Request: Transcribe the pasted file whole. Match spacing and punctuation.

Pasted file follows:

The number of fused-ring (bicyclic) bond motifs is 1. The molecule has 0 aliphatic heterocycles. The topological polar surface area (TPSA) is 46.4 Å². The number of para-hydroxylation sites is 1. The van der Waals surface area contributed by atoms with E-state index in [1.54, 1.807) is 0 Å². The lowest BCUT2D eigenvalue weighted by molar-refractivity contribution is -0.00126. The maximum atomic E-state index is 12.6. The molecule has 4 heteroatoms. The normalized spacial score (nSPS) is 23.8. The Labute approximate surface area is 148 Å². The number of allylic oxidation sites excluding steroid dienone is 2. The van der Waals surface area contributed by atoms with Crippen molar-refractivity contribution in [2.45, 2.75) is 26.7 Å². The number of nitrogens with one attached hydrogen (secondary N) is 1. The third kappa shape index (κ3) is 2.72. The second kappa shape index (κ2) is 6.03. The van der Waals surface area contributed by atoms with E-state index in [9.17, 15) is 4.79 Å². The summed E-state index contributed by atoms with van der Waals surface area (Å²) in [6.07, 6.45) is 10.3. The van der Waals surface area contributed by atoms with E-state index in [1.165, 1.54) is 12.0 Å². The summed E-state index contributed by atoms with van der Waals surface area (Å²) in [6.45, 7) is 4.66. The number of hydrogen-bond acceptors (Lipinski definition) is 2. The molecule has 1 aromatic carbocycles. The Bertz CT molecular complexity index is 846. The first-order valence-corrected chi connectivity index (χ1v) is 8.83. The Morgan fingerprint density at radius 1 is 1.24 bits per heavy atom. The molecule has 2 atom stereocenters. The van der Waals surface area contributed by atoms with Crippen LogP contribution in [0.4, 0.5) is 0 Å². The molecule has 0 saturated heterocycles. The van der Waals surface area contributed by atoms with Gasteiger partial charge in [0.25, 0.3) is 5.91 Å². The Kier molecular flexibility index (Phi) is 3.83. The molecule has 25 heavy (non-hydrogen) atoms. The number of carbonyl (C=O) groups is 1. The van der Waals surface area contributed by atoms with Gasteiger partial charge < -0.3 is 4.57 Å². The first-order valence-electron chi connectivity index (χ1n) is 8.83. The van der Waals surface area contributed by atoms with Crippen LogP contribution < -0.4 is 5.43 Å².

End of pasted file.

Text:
The number of fused-ring (bicyclic) bond motifs is 1. The molecule has 0 aliphatic heterocycles. The topological polar surface area (TPSA) is 46.4 Å². The number of para-hydroxylation sites is 1. The van der Waals surface area contributed by atoms with E-state index in [1.54, 1.807) is 0 Å². The lowest BCUT2D eigenvalue weighted by molar-refractivity contribution is -0.00126. The maximum atomic E-state index is 12.6. The molecule has 4 heteroatoms. The normalized spacial score (nSPS) is 23.8. The Labute approximate surface area is 148 Å². The number of allylic oxidation sites excluding steroid dienone is 2. The van der Waals surface area contributed by atoms with Crippen molar-refractivity contribution in [2.45, 2.75) is 26.7 Å². The number of nitrogens with one attached hydrogen (secondary N) is 1. The third kappa shape index (κ3) is 2.72. The second kappa shape index (κ2) is 6.03. The van der Waals surface area contributed by atoms with E-state index in [9.17, 15) is 4.79 Å². The summed E-state index contributed by atoms with van der Waals surface area (Å²) in [6.07, 6.45) is 10.3. The van der Waals surface area contributed by atoms with E-state index in [1.165, 1.54) is 12.0 Å². The summed E-state index contributed by atoms with van der Waals surface area (Å²) in [6.45, 7) is 4.66. The number of hydrogen-bond acceptors (Lipinski definition) is 2. The molecule has 1 aromatic carbocycles. The Bertz CT molecular complexity index is 846. The first-order valence-corrected chi connectivity index (χ1v) is 8.83. The Morgan fingerprint density at radius 1 is 1.24 bits per heavy atom. The molecule has 2 atom stereocenters. The van der Waals surface area contributed by atoms with Crippen LogP contribution in [0.4, 0.5) is 0 Å². The molecule has 0 saturated heterocycles. The van der Waals surface area contributed by atoms with Gasteiger partial charge in [0.25, 0.3) is 5.91 Å². The Kier molecular flexibility index (Phi) is 3.83. The molecule has 25 heavy (non-hydrogen) atoms. The number of carbonyl (C=O) groups is 1. The van der Waals surface area contributed by atoms with Gasteiger partial charge < -0.3 is 4.57 Å². The first-order valence-electron chi connectivity index (χ1n) is 8.83. The van der Waals surface area contributed by atoms with Crippen LogP contribution < -0.4 is 5.43 Å².